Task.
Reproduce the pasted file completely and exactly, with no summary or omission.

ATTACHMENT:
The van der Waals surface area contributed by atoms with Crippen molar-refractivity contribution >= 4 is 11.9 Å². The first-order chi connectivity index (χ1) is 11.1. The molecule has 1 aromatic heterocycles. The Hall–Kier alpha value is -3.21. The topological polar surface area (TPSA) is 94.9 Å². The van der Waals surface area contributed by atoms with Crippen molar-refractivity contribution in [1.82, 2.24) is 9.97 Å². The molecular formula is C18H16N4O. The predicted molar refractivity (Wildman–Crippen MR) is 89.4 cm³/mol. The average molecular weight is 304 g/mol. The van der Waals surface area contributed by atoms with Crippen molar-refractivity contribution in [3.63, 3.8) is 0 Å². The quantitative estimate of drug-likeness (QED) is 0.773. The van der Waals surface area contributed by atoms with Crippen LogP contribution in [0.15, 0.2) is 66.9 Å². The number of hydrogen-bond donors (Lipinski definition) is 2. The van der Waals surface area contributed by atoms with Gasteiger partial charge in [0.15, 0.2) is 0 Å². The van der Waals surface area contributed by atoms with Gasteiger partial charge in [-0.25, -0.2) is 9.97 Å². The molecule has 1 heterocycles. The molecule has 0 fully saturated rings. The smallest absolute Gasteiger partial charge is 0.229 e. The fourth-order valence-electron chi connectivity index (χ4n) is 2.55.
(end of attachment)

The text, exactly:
The van der Waals surface area contributed by atoms with Crippen molar-refractivity contribution >= 4 is 11.9 Å². The first-order chi connectivity index (χ1) is 11.1. The molecule has 1 aromatic heterocycles. The Hall–Kier alpha value is -3.21. The topological polar surface area (TPSA) is 94.9 Å². The van der Waals surface area contributed by atoms with Crippen molar-refractivity contribution in [1.82, 2.24) is 9.97 Å². The molecular formula is C18H16N4O. The predicted molar refractivity (Wildman–Crippen MR) is 89.4 cm³/mol. The average molecular weight is 304 g/mol. The van der Waals surface area contributed by atoms with Crippen molar-refractivity contribution in [3.63, 3.8) is 0 Å². The quantitative estimate of drug-likeness (QED) is 0.773. The van der Waals surface area contributed by atoms with Crippen LogP contribution in [0.15, 0.2) is 66.9 Å². The number of hydrogen-bond donors (Lipinski definition) is 2. The van der Waals surface area contributed by atoms with Gasteiger partial charge in [0.15, 0.2) is 0 Å². The van der Waals surface area contributed by atoms with Gasteiger partial charge in [-0.25, -0.2) is 9.97 Å². The molecule has 1 heterocycles. The molecule has 0 fully saturated rings. The smallest absolute Gasteiger partial charge is 0.229 e. The fourth-order valence-electron chi connectivity index (χ4n) is 2.55.